Thursday 8 September 2011

Star Trek's birthday and visions of the future

On this day, September 8,1966, the first episode of Star Trek - the classic SF series about the crew of the Starship Enterprise and their mission to boldly go where no man has gone before - was broadcast on television.

The first episode had a bit of a cheesy plot - the ship's doctor, Dr McCoy, found out his ex-girlfriend was actually some sort of salt-sucking vampire after crew members began dying from saline deficiency.

Actually, quite a few of the episodes of the original series of Star Trek had pretty cheesy plots as well as some infamous ham acting from William Shatner as Captain James T Kirk. But along with the cheese and ham, Star Trek and its later incarnations such as Next Generation and Deep Space Nine served up quit a bit of food for thought.

The early episodes had some quite obvious thematic messages about such things as sexual and racial equality, the futility of war and the importance of thinking for oneself rather than slavishly following outdated ideas.

However, Star Trek also aimed to offer a hopeful example of what centuries to come might be like if humans follow their highest ideals. This was a future where everyone was able to fulfil their true potential in a society where people were generally happy.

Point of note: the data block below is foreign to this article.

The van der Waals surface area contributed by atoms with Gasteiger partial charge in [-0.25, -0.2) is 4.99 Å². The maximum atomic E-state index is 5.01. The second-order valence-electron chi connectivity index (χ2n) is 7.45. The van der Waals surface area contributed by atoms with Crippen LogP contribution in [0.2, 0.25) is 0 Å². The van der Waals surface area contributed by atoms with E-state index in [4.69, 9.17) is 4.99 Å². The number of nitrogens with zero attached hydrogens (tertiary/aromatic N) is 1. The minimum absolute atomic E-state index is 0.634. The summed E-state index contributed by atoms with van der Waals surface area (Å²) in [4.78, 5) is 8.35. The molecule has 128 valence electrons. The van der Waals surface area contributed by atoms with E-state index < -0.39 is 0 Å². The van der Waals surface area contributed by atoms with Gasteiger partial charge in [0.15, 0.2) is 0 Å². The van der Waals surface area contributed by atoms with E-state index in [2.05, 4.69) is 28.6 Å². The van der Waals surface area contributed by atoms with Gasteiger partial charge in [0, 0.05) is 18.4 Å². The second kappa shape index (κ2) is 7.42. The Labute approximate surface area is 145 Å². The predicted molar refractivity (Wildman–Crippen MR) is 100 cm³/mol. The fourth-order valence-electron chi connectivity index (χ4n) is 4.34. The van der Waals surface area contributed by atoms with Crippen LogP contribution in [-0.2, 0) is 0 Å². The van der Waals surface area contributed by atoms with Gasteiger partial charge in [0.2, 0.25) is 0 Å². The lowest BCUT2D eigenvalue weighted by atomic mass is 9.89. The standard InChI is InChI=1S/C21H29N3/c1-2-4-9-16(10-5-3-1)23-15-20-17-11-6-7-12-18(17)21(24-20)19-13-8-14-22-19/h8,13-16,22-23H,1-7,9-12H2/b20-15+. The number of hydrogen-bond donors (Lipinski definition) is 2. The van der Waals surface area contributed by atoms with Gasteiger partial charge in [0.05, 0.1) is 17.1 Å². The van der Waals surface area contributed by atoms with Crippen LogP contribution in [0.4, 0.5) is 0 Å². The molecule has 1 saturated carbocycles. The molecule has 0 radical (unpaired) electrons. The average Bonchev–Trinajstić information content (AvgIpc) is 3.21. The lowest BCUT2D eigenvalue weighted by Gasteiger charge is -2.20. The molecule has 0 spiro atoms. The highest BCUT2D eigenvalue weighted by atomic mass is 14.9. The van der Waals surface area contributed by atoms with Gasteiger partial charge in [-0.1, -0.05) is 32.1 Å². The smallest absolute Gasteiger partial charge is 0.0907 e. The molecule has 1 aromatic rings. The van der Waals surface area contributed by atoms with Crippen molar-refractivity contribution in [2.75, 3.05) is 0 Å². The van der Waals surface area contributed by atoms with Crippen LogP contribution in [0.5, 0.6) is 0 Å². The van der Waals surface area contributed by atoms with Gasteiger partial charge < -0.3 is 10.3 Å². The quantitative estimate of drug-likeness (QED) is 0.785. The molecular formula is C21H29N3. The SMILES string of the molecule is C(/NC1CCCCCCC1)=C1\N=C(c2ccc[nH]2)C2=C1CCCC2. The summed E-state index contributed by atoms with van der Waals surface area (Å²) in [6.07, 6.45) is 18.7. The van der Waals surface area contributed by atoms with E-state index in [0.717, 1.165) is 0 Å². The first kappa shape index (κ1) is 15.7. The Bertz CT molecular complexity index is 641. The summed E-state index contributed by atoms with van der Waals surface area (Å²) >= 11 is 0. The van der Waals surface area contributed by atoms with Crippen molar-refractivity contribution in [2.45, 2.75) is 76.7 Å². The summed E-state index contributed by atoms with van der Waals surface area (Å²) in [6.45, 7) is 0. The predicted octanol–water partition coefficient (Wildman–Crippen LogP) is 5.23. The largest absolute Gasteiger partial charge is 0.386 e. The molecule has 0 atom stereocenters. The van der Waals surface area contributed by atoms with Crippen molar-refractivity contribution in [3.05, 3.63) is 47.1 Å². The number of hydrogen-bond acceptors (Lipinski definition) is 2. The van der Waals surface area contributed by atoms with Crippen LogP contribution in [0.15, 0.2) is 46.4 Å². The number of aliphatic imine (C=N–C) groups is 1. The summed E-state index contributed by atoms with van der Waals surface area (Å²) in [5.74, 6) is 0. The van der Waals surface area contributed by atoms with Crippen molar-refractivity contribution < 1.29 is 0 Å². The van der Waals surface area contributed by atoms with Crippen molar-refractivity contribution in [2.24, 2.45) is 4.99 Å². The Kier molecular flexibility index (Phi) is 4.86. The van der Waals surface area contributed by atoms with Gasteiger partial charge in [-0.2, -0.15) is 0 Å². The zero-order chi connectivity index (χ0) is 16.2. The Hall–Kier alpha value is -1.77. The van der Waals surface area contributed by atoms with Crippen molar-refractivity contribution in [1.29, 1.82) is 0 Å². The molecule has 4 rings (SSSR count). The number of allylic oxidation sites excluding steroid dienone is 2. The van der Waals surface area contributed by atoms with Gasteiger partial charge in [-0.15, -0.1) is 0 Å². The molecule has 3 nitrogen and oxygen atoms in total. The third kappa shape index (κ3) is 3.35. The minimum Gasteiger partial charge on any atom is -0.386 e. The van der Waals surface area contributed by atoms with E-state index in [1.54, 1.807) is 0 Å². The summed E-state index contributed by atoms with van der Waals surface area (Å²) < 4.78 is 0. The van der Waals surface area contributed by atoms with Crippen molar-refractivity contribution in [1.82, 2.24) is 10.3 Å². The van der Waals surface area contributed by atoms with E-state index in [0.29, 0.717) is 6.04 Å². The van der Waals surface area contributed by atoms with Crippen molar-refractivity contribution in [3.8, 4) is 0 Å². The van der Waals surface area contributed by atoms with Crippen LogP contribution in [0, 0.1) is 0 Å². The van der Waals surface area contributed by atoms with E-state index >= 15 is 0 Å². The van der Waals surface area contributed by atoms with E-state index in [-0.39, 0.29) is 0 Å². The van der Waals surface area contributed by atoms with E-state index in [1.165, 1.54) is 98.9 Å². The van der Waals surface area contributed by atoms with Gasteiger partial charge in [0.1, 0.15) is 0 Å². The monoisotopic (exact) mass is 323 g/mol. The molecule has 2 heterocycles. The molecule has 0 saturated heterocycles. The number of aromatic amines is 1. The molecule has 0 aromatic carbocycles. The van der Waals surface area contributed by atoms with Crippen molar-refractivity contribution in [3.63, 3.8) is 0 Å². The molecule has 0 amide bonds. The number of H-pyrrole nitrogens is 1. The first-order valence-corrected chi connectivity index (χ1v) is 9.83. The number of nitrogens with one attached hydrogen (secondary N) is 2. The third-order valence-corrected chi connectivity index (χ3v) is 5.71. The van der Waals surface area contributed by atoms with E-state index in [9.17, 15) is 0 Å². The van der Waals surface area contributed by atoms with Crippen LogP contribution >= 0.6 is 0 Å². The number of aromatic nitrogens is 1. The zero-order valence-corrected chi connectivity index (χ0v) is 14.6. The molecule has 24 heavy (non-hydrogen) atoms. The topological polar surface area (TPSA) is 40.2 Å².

The crew of the Enterprise offered good models for problem-solving too - the main characters generally resolved situations through a balance of logical thought, physical action and emotional understanding - as exemplified by Spock, Kirk and McCoy respectively. In the later series, Star Trek Next Generation, Captain Picard was an example of the perfect leader - a boss who everyone admires and who listens to the opinions of those around him before making well-considered decisions. Many managers could learn a lesson or two from Picard.

And the series has been influential in respect of the advice it offered. Back in 1995 a book was published entitled All I Really Need to Know I Learned from Watching Star Trek. I have to admit I haven't actually read the book, but the description says it is: "A life-enhancing handbook that sold more than 100,000 copies in hardcover. An inspiring collection of down-to-earth philosophy..." Maybe I should get a copy.

Star Trek fans have written loads on the subject too. One website, by Trekkie Steve Pavlina, states: "One of the best examples of the fulfillment of human potential can actually be found in the Star Trek universe created by Gene Roddenberry... Despite the fictional elements, it’s actually a compelling model for thinking about where the pursuit of personal development might take us." You can read the rest of his theory here:

So I am happy to celebrate the birthday of Star Trek - and its vision of what the future could hold if we all work together to make it so.

All I Really Need to Know I Learned from Watching Star Trek
Star Trek - The Original Series - Series 1 - Complete - Remastered [DVD]
Star Trek - The Original Series - Series 2 - Complete - Remastered [DVD]

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